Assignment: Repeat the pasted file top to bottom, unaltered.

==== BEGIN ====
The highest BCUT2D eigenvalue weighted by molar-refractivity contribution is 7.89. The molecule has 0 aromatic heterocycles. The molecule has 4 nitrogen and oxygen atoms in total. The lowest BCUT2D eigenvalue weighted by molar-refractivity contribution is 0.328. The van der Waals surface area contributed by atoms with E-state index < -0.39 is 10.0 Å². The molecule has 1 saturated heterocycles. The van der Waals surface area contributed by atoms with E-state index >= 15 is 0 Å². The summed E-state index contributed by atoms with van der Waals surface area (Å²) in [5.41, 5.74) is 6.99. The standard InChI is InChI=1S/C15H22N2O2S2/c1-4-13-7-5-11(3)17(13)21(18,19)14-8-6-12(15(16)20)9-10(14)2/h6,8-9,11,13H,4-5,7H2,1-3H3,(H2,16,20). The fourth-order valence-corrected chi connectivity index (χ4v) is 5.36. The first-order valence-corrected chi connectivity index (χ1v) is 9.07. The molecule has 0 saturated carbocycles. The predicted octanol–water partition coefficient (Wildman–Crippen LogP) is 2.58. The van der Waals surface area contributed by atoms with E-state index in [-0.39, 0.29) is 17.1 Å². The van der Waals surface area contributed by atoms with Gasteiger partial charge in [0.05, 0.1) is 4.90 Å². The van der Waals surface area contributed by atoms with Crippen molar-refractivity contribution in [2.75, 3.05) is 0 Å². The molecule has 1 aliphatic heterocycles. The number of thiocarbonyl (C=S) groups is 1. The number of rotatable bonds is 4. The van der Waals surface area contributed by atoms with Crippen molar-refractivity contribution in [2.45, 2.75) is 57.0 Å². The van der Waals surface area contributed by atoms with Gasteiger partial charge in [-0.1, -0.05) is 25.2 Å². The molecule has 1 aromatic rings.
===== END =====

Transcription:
The highest BCUT2D eigenvalue weighted by molar-refractivity contribution is 7.89. The molecule has 0 aromatic heterocycles. The molecule has 4 nitrogen and oxygen atoms in total. The lowest BCUT2D eigenvalue weighted by molar-refractivity contribution is 0.328. The van der Waals surface area contributed by atoms with E-state index < -0.39 is 10.0 Å². The molecule has 1 saturated heterocycles. The van der Waals surface area contributed by atoms with E-state index >= 15 is 0 Å². The summed E-state index contributed by atoms with van der Waals surface area (Å²) in [5.41, 5.74) is 6.99. The standard InChI is InChI=1S/C15H22N2O2S2/c1-4-13-7-5-11(3)17(13)21(18,19)14-8-6-12(15(16)20)9-10(14)2/h6,8-9,11,13H,4-5,7H2,1-3H3,(H2,16,20). The fourth-order valence-corrected chi connectivity index (χ4v) is 5.36. The first-order valence-corrected chi connectivity index (χ1v) is 9.07. The molecule has 0 saturated carbocycles. The predicted octanol–water partition coefficient (Wildman–Crippen LogP) is 2.58. The van der Waals surface area contributed by atoms with E-state index in [-0.39, 0.29) is 17.1 Å². The van der Waals surface area contributed by atoms with Gasteiger partial charge in [0.05, 0.1) is 4.90 Å². The van der Waals surface area contributed by atoms with Crippen molar-refractivity contribution in [2.75, 3.05) is 0 Å². The molecule has 1 aliphatic heterocycles. The number of thiocarbonyl (C=S) groups is 1. The number of rotatable bonds is 4. The van der Waals surface area contributed by atoms with Crippen molar-refractivity contribution in [2.45, 2.75) is 57.0 Å². The van der Waals surface area contributed by atoms with Gasteiger partial charge in [-0.1, -0.05) is 25.2 Å². The molecule has 1 aromatic rings.